7 lessons learned from living without running water


living without water

Last week we had a leak in our water main. We heard water running through a wall downstairs on Monday morning. Once we verified water was not turned on inside the house we went outside to investigate. We found a puddle of water on top of our grass where the water main goes into the house. Judging by the sound of the water flowing and the pooling water outside we concluded it was probably a large leak. We didn’t want the water to do any further damage it might have already caused and we didn’t want to pay for water we aren’t using. We decided to turn off the water to our house.

Unfortunately, that day all my kids were home from school. In an effort to conserve water and make the day fun for them without water we were gone most of the day. Before we left our last fun spot we all stopped by the bathroom for a last flush and washing of hands under running water.

While I recognize we were voluntarily living without running water we did learn some valuable lessons.

Tip #1 – If you have the luxury, prepare. Prior to turning off your running water fill up some buckets and large containers of water. Place at least one container in each bathroom. This will be used for flushing your toilet. Fill water pitchers or even better a 5 gallon water jug and keep it in the kitchen for cooking, cleaning, drinking.

Tip #2 – Bathroom use. The first thing you think of when you know you will not have any more running water is how will we use the bathroom? The saying is true, yellow is mellow, brown goes down. This is one time when it is ok not to flush for just “water” as one of my girls says. When you do need to flush you will have enough water in the tank for one flush. For additional flushes your reserved buckets of water will come in handy. All you do is pour water from the bucket into the toilet bowl. Pretty soon the toilet bowl will drain down the pipes as usual. That is when you stop pouring in water and conserve the rest for the next flush. You can fill the reserve tank in the toilet, but if you forget you don’t have water and flush when you didn’t need to there goes all that water.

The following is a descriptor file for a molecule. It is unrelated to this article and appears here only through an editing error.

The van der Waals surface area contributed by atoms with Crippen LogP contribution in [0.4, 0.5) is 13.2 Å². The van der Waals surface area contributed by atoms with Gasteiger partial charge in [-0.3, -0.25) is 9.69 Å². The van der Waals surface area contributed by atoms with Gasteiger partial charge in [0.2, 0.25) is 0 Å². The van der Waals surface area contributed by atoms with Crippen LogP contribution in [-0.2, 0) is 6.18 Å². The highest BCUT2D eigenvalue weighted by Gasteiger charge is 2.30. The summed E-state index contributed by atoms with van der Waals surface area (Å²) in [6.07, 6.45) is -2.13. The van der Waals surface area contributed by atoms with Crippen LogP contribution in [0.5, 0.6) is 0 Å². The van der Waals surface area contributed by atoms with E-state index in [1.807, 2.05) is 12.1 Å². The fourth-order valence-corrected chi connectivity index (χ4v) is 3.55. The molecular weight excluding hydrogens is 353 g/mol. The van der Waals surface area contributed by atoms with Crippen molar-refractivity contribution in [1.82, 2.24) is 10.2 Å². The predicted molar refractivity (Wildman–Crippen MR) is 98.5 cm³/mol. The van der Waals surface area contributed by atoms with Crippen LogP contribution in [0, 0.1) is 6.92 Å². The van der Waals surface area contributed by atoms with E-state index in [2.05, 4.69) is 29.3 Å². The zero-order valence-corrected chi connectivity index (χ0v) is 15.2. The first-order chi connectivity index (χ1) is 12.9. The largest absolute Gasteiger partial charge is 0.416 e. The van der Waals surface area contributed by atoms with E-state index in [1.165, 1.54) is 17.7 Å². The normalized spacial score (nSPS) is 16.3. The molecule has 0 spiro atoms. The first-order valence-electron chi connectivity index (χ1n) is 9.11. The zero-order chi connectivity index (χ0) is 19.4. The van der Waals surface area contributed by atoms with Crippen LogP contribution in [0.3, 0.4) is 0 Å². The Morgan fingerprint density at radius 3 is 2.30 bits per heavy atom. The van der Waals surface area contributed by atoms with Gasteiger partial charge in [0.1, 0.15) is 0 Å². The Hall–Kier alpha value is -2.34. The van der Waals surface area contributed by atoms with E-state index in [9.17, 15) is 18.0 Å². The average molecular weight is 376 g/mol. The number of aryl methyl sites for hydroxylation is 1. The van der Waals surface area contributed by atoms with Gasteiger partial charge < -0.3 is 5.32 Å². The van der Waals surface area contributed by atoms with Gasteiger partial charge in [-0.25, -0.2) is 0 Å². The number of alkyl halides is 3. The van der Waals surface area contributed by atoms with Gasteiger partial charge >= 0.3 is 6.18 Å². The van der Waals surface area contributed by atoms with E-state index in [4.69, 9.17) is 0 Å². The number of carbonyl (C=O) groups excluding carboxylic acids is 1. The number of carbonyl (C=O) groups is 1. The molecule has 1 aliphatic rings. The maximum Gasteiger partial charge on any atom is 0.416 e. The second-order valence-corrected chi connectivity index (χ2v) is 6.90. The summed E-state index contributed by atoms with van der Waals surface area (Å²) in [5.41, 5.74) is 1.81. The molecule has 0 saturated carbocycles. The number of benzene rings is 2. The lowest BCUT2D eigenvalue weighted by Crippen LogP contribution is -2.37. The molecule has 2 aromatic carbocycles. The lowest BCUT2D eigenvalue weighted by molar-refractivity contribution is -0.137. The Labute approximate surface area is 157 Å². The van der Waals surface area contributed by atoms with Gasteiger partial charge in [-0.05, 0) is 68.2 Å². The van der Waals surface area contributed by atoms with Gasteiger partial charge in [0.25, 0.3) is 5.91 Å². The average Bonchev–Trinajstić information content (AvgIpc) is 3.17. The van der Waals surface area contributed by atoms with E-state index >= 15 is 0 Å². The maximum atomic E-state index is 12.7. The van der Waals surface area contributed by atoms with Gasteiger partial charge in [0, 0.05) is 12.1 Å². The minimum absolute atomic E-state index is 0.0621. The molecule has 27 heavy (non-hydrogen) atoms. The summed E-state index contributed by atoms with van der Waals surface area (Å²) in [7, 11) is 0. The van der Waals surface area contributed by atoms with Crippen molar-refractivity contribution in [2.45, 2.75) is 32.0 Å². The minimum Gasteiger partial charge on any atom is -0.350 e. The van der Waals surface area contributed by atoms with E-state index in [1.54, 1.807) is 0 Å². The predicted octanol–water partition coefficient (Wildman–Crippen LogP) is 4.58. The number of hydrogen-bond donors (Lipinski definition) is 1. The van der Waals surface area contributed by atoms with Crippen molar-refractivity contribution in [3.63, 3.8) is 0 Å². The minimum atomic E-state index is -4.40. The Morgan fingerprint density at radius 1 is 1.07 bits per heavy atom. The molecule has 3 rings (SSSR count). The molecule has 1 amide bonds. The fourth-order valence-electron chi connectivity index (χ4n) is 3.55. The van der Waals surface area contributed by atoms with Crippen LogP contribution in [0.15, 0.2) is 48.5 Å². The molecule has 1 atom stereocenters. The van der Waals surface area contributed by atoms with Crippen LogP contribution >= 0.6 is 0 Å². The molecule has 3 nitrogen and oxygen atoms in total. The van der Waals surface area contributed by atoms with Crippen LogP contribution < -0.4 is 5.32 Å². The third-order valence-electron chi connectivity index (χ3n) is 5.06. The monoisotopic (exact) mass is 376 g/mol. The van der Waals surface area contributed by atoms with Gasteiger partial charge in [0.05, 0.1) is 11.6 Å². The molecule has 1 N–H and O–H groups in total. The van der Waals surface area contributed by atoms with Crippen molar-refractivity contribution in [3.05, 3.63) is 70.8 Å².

Tip #3 – Washing your hands. You still want to be germ conscious without water. Baby wipes and hand sanitizer are your best friends. We put hand sanitizer in each bathroom and baby wipes in other places like the kitchen. Prior to eating we passed around the baby wipes to wash up.  We went through a lot of baby wipes!

Tip #4 – Make wise choices, conserve water.  I have two little ones who seem to be sticky all the time. Be wise in what types of snacks you have and what types of activities you will be doing. If they require a lot of water to clean up now probably isn’t the best time for those.

Tip #5 – Cooking. Deciding on what we were having for dinner started with how much water is required in the recipe and how much clean up is required. I did have a weeks menu planned but that was thrown out the window. Most of those meals had too much prep work which would have resulted in a lot of dishes and a lot of water. We had simple meals, but no one was hungry.